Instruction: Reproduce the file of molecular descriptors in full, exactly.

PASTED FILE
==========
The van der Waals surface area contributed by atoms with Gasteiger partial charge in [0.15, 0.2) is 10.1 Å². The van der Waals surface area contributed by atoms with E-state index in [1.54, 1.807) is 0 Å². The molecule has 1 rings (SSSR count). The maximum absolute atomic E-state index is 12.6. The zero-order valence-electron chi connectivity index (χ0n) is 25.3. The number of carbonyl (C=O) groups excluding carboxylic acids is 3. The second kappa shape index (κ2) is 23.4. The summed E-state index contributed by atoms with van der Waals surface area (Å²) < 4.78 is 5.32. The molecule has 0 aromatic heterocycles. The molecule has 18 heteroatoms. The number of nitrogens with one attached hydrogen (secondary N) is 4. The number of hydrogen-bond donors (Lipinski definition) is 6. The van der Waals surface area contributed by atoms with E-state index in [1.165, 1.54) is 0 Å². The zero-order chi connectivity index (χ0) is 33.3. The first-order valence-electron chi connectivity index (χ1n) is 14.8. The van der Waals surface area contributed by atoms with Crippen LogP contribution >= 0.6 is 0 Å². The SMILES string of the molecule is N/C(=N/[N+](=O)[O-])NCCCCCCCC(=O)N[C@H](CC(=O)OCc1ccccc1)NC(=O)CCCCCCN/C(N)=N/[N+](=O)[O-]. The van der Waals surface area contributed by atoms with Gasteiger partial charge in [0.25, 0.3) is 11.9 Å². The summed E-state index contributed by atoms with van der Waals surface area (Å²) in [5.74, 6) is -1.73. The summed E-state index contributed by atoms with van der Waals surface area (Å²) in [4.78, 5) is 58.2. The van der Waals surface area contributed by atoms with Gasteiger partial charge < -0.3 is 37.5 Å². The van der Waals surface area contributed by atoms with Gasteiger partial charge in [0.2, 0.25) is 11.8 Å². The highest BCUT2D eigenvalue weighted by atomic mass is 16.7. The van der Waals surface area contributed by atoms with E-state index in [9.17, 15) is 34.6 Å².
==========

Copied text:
The van der Waals surface area contributed by atoms with Gasteiger partial charge in [0.15, 0.2) is 10.1 Å². The van der Waals surface area contributed by atoms with E-state index in [1.54, 1.807) is 0 Å². The molecule has 1 rings (SSSR count). The maximum absolute atomic E-state index is 12.6. The zero-order valence-electron chi connectivity index (χ0n) is 25.3. The number of carbonyl (C=O) groups excluding carboxylic acids is 3. The second kappa shape index (κ2) is 23.4. The summed E-state index contributed by atoms with van der Waals surface area (Å²) < 4.78 is 5.32. The molecule has 0 aromatic heterocycles. The molecule has 18 heteroatoms. The number of nitrogens with one attached hydrogen (secondary N) is 4. The number of hydrogen-bond donors (Lipinski definition) is 6. The van der Waals surface area contributed by atoms with E-state index in [1.165, 1.54) is 0 Å². The zero-order chi connectivity index (χ0) is 33.3. The first-order valence-electron chi connectivity index (χ1n) is 14.8. The van der Waals surface area contributed by atoms with Crippen LogP contribution >= 0.6 is 0 Å². The SMILES string of the molecule is N/C(=N/[N+](=O)[O-])NCCCCCCCC(=O)N[C@H](CC(=O)OCc1ccccc1)NC(=O)CCCCCCN/C(N)=N/[N+](=O)[O-]. The van der Waals surface area contributed by atoms with Gasteiger partial charge in [0.25, 0.3) is 11.9 Å². The summed E-state index contributed by atoms with van der Waals surface area (Å²) in [5.74, 6) is -1.73. The summed E-state index contributed by atoms with van der Waals surface area (Å²) in [4.78, 5) is 58.2. The van der Waals surface area contributed by atoms with Gasteiger partial charge < -0.3 is 37.5 Å². The van der Waals surface area contributed by atoms with Gasteiger partial charge in [0.2, 0.25) is 11.8 Å². The highest BCUT2D eigenvalue weighted by atomic mass is 16.7. The van der Waals surface area contributed by atoms with E-state index in [9.17, 15) is 34.6 Å².